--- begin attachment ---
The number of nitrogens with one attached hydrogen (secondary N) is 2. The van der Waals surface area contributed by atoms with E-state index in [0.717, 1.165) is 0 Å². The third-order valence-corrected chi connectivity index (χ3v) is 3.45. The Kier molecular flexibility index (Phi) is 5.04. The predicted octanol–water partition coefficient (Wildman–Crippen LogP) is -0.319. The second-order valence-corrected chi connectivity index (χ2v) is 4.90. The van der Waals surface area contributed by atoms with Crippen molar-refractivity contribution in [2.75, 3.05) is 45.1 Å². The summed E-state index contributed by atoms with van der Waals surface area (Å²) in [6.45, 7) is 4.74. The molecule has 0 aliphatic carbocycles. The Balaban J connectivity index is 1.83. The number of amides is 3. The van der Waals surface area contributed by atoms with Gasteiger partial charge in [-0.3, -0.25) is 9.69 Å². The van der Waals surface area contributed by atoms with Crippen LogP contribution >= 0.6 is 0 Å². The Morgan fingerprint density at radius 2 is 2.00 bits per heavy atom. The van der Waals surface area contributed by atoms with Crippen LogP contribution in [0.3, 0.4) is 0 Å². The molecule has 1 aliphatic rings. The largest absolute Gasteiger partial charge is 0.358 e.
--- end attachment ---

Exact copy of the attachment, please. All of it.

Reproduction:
The number of nitrogens with one attached hydrogen (secondary N) is 2. The van der Waals surface area contributed by atoms with E-state index in [0.717, 1.165) is 0 Å². The third-order valence-corrected chi connectivity index (χ3v) is 3.45. The Kier molecular flexibility index (Phi) is 5.04. The predicted octanol–water partition coefficient (Wildman–Crippen LogP) is -0.319. The second-order valence-corrected chi connectivity index (χ2v) is 4.90. The van der Waals surface area contributed by atoms with Crippen molar-refractivity contribution in [2.75, 3.05) is 45.1 Å². The summed E-state index contributed by atoms with van der Waals surface area (Å²) in [6.45, 7) is 4.74. The molecule has 0 aliphatic carbocycles. The Balaban J connectivity index is 1.83. The number of amides is 3. The van der Waals surface area contributed by atoms with Gasteiger partial charge in [-0.3, -0.25) is 9.69 Å². The van der Waals surface area contributed by atoms with Crippen LogP contribution >= 0.6 is 0 Å². The Morgan fingerprint density at radius 2 is 2.00 bits per heavy atom. The van der Waals surface area contributed by atoms with Crippen LogP contribution in [0.3, 0.4) is 0 Å². The molecule has 1 aliphatic rings. The largest absolute Gasteiger partial charge is 0.358 e.